PHILADELPHIA -- They toiled in labs for nearly a century and spent inestimable millions. They tested an arsenal of pesticides, parasites, predators and viruses. But the best brains in bug science couldn't produce the silver bullet that would bring down the gypsy moth.
Through it all, the voracious insect chewed its way across the Northeast, stripping vast swaths of forest.
Now, faster than you can say "Mother Nature," researchers appear to have found the solution growing right under their noses.
Fungus. Specifically, Entomophaga maimaiga - a mysterious, microscopic cousin of bread mold that is spreading through forests from Maine to West Virginia. The spores stick to gypsy caterpillars on their spring travels, leading to a deadly infection.
Apart from its fatal attraction to gypsy moths, the fungus is a puzzle to forestry experts - and a bit of a worry. Although they had been gathering up mounds of it and spreading it in woodlands, they've since stopped. No one can say for sure whether the fungus is a threat to other insects, although preliminary tests indicate it targets only the gypsy moth.
A stunning toll
"People are keeping their fingers crossed," said Daniel B. Twardus, an entomologist with the U.S. Forest Service in Morgantown, W.Va. "We could be playing with fire if we don't know what we're playing with."
Since first identified a few years ago, the fungus has taken a stunning toll on its host. In 1990, gypsy moths defoliated more than 7 million acres in 11 states; last year, damage was reported on just 200,000 acres. In Pennsylvania, 4 million acres were eaten in 1990, compared with 9,000 acres last year. In the same period in New Jersey, the amount of land under siege dropped from 431,000 acres to 28,000.
Experts predict that decline will continue. While saying they might never eradicate the moth, they now talk confidently of suppressing it to near-extinction.
"We entomologists may get to the point where we're all sitting around saying: 'Remember the good old gypsy moth days?'" joked Twardus, who also edits the Gypsy Moth News, a quarterly journal published by the Forest Service.
Entomophaga maimaiga was introduced from Japan in 1910-1911 in an attempt to kill off gypsy moths, another Japanese import. The moths had been brought to Massachusetts in 1869 by a Frenchman who wanted to cross-breed them with silkworms. Not only did his experiment fail, but the insects escaped and began eating trees (oaks being their favorite).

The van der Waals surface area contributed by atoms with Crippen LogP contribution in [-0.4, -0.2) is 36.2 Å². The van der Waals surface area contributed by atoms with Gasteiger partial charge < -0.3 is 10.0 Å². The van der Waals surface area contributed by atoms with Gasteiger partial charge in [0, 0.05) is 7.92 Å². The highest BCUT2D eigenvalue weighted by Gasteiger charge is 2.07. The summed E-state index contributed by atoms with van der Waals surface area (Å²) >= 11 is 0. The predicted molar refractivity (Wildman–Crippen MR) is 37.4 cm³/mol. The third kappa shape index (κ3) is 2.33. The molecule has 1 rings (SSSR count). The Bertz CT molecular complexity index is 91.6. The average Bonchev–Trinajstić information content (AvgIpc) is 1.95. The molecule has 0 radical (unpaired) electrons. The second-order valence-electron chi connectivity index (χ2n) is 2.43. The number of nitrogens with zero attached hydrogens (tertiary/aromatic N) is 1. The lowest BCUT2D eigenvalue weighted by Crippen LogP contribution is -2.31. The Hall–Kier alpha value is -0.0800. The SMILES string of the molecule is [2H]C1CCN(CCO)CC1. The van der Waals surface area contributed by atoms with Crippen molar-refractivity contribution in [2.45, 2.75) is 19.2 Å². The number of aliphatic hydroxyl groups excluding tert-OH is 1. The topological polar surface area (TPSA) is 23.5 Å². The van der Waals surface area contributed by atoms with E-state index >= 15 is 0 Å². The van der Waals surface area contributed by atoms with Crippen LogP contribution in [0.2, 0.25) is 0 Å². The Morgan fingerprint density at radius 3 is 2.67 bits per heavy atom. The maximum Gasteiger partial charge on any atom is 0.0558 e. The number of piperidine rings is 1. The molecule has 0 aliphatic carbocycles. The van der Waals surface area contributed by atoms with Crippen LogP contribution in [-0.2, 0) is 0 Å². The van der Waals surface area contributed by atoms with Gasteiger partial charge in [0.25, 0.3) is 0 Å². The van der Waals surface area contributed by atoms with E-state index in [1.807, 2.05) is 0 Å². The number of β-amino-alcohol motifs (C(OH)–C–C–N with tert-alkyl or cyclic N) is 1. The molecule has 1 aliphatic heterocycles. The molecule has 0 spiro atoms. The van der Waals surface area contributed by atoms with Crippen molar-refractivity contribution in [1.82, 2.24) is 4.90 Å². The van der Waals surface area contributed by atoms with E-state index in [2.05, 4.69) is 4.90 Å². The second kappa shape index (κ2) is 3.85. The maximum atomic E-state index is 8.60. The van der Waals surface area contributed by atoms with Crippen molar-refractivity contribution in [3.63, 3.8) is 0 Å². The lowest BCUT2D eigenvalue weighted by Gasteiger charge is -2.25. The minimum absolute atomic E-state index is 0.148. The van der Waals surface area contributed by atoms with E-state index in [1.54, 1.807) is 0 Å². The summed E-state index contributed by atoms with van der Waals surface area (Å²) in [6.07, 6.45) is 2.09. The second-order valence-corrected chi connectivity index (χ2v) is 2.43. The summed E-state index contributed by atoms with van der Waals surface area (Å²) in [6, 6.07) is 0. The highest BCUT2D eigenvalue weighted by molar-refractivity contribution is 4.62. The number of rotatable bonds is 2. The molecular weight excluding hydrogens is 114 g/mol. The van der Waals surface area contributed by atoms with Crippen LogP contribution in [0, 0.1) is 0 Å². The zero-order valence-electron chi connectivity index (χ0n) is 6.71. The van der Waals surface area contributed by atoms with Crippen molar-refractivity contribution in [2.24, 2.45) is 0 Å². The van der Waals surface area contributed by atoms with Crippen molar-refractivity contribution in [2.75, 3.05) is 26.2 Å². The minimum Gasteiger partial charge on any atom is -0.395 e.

The fungus didn't do its job, either, and it was forgotten.
Reappeared in 1989
It reappeared in 1989 near the Connecticut-New York border. Scientists speculate that it may have lain dormant all that time, or simply gone undetected. Some suspect it's a newer, stronger strain that accidentally was reintroduced in the Northeast, where it has taken hold.
News of the fungus' power spread like wildfire through forestry circles - and touched off a veritable stampede, Twardus said. The U.S. Forest Service, National Park Service, and state forest agencies began collecting fungus spores. "People were like Johnny Appleseed, running around with buckets of dirt [containing spores] and spreading it all around," Twardus recalled. "Then some people started asking: 'What are we spreading here?' "
That practice has ended for the time being, out of concern that the organism could prove even more harmful than the gypsy moth. Research on the fungus continues, although Twardus said the answers aren't coming fast enough. "We really ought to be devoting significant resources to it," he said.
Meanwhile, Mother Nature's moth-control program has thrown hundreds of government-run projects into limbo. Funding for federal, state, county and local efforts - including pesticide-spraying and use of a virus that attacks the moths - totals $9.7 million this year. Twardus said those programs are in "a wait-and-see mode" until more data on the fungus are collected.
Pub Date: 4/14/97